Looking Back At The Vietnam War

Full set – HERE

More info on the Vietnam war – HERE

Very powerful pictures.  A few in this set because very famous, even won Pulitzer prizes.  I remember when the first Rage Against The Machine album came out in 1992 with the picture of the burning monk on the cover.  Definitely their best album by the way.

I’m sure war hasn’t got any easier, but when I look at those pictures it’s amazing to see how much they did with NO modern technology. Sure makes how I spend my days look insignificant.  I have the utmost respect for anyone that has ever served, or is currently serving in the Military.

UPDATE: Steven S. notified me of lots more pictures just put up at another PLOG – HERE


12 responses to “Looking Back At The Vietnam War”

  1. Steven S. Avatar
    Steven S.

    Wonderful yet dim pictures, It must have truly sucked to be have been there and then come home to people hating you for fighting in that war.

    And +1 for the RATM, Killing In The Name is one of my favorite songs to just rock out to and also a good way to get pumped up before playing some Xbox.

    Oh, and sweet another photoblog to add to my Google Reader.

    1. Admin (Mike) Avatar
      Admin (Mike)

      It must have truly sucked to be have been there and then come home to people hating you for fighting in that war.

      No kidding, that would have been so frustrating. It’s nice to see the Vietnam veteran appreciation events around the country that happen from time to time to make up for celebration that didn’t widely happen when they came home.

  2. Very good pictures. Thanks for finding and sharing those.

    And another +1 to RATM.

  3. Great pictures. It is really something when you stop and think about the technological advances that have been introduced since then. I’m always amazed when I think even farther back to World War 2, and the air war being waged without the benefit of computerized targeting systems, GPS, satellite recon, etc. I think the big difference, as far as the soldiers on the ground are concerned, between previous wars and today is the ability to communicate with home. I can’t imagine what it was like in Vietnam (or any previous war) to be so far away from home and have to wait weeks for a letter to travel back and forth, where now you can send an email around the world instantly, and soldiers have access to phones, and even video chat.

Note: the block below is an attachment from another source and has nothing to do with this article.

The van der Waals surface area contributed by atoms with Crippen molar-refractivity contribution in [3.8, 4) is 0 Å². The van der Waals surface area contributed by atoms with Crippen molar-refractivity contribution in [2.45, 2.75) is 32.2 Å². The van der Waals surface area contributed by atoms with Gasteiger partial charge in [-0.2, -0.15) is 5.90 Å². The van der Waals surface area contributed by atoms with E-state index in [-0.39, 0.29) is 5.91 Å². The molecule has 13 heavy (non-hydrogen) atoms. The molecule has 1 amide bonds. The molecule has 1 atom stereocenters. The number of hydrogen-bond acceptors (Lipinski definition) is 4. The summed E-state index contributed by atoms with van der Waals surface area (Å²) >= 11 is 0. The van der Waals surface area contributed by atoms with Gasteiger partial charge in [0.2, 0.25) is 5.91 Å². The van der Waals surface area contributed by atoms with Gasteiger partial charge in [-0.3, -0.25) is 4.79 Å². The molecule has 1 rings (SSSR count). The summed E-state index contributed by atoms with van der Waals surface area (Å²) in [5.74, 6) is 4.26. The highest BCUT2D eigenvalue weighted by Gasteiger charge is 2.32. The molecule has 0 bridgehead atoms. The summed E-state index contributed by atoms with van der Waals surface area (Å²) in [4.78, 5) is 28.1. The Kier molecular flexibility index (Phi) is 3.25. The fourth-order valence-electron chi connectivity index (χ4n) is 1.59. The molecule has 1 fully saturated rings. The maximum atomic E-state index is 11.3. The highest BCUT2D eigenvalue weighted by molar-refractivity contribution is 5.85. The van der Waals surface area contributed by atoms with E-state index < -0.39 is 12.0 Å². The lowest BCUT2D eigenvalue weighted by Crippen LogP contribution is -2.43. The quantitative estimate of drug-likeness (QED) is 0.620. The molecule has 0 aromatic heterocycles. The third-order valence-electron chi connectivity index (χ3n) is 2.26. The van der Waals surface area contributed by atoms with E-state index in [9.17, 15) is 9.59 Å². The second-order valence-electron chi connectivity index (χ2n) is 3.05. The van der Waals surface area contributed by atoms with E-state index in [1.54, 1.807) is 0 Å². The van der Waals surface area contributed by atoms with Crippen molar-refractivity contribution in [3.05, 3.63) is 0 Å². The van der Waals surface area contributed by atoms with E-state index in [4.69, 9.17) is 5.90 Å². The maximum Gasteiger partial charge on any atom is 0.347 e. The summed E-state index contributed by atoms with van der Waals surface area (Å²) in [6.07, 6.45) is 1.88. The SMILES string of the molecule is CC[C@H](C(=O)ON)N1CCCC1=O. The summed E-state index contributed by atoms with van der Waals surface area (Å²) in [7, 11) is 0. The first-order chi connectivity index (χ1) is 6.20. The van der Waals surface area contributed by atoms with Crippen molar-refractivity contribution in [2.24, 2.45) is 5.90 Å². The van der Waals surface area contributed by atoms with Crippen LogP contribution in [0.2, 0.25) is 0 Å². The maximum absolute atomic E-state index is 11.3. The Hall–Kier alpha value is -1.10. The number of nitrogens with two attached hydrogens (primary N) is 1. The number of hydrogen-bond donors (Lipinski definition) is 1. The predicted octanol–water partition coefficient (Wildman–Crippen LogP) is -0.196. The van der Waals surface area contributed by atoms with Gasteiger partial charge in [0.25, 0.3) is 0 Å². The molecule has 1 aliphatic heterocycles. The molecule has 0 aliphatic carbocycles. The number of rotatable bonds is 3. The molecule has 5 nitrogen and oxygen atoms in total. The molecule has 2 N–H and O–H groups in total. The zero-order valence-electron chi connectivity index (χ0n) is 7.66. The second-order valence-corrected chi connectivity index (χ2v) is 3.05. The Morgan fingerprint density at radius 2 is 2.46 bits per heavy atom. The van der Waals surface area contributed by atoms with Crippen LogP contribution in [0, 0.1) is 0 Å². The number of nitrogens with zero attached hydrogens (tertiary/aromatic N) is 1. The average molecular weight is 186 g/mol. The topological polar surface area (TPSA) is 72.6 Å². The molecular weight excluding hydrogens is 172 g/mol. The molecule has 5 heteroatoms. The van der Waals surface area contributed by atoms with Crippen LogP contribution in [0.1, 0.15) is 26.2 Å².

1. Admin (Mike) Avatar
      Admin (Mike)

      Yea having such a delay in communications with home would really be tough.

  4. Just showed a guy who works with us who is a Retired SF Sergeant Major my dads Vietnam scrapbook. The Retired fella was in Nam himself and relived some memories. Pics like this are priceless history that should not be forgotten. Having been in the Army myself I see the value in this history.

  5. Chase Avatar

    What on Earth do you mean, “no modern technology?” Do you have any idea how high-tech a helicopter is? For that matter, what about assault rifles?

    1. Admin (Mike) Avatar
      Admin (Mike)

      Come on Chase, you know what I mean… I agree helicopters and m16s are a long way from slingshots and fire, but they still pale in comparison to “modern day” (todays) technology that our guys use such as guidance systems, night vision, smart phones, drone aircraft…. I could go on and on…

  6. 1) They didn’t have absolutely no modern technology. They had top of the line technology for the late 60’s and early 70’s. What they lacked were semiconductors that allowed miniaturization and incredible enhancement of efficiency in terms of information processing speed. But they had lasers and TV guided bombs and most of what we have today. Just not as good or efficient.

    2) For technologies that didn’t exist, they had alternative ways of doing things or they simply didn’t undertake those missions. This was the motivation for developing a lot of technologies that are commonplace today.

    3) Many scenarios were simply outside even imagining for either the U.S. or the NVA/VC. Lacking the technology,no one even had cause to think of some situations.

    Yes, our jobs are technically easier today, but as a result, we are giving more responsibility to fewer people. We can do as much today as with a military that was 10 times larger in WWII, simply because it took alot more folks to get the same amount of stuff done.

  7. […] On April 30th, the 35th anniversary of the Vietnam war I posted an article with links to a few picture sets. […]

  8. I’m a Vietnam vet and would love to see these pics but I can’t seem to get them to display. Any suggestions other than I have to be smarter than the computer? Thanks. Your site and pics were sent to me in an email by a friend.

    1. ENDO-Mike Avatar

      Hey Bill, it wasn’t anything you were doing wrong. The link on the source website changed. I updated it in the post, or else you can go directly to it here – http://blogs.sacbee.com/photos/2010/04/looking-back-at-the-vietnam-wa.html

      Thank you for your service.